Sunday, November 27, 2005

Old and Stable is the New Hotness

After trying unsuccessfully to install Fedora Core 3 and 4 on my Emachine, I tried Ubuntu. It seems like a nice enough OS but I really didn't care for it for a number of reasons listed below.

1) Even after installing every VI(M) program I could think to use, I still didn't have color syntax highlighting.
2) I was unfamiliar with apt-get and some packages were named different then they were using yum.
3) Synaptic, the GUI front end to apt-get, did not resolve the dependancies of Octave correctly and I had to manually install GNUPlot.
4) I could use Gnome or KDE only as my desktop. I personally prefer KDE for administration and XFCE for normal use.

Not wanting to have to teach myself how to get around all of these hurdles, I went in search of a solution. I found one in CentOS. CentOS is an exact copy of Red Hat Enterprise Linux without the Red Hat trademarks everywhere. It is 100% compatible with Red Hat and all software that was designed for Red Hat. Therefore when I installed CentOS it was functionally equivalent to Fedora Core and I did not have to relearn anything. All four problems listed above were immediately solved.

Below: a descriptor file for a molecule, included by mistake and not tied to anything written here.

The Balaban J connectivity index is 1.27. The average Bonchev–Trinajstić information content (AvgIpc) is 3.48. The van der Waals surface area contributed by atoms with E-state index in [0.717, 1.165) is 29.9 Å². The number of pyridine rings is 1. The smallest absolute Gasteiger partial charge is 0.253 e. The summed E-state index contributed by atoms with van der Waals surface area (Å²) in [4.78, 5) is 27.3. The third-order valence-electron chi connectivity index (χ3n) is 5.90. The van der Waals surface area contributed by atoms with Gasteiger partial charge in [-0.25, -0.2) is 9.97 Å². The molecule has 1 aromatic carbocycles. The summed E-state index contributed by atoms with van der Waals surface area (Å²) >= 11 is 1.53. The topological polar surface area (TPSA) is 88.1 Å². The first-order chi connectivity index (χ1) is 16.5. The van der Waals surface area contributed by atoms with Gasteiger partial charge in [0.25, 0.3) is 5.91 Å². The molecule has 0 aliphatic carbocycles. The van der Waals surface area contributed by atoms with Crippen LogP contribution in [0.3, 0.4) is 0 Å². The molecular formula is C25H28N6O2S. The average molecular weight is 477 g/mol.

In addition to actually installing on my computer while Fedora Core would not, I believe it has other advantages. Mainly, because this is a copy of an enterprise distribution, most Linux software should be written to operate on it. Also, I just want my OS so I can get work done, not tinker around with it. Because Red Hat has service contracts to support RHEL for multiple years, I feel confident that I will be able to get updates for long after the six month cycle of Fedora Core. Also, Fedora Core is meant to test new features and might be unstable. It costs Red Hat money in service if RHEL is unstable. Therefore I expect RHEL to be even more stable then FC. Although, my Mattern PC has an uptime of around 70 days currently so I am pretty pleased with the stability of FC as it is. However, I have had significant trouble getting it installed so CentOS is my OS of choice until I find a reason not to use it.


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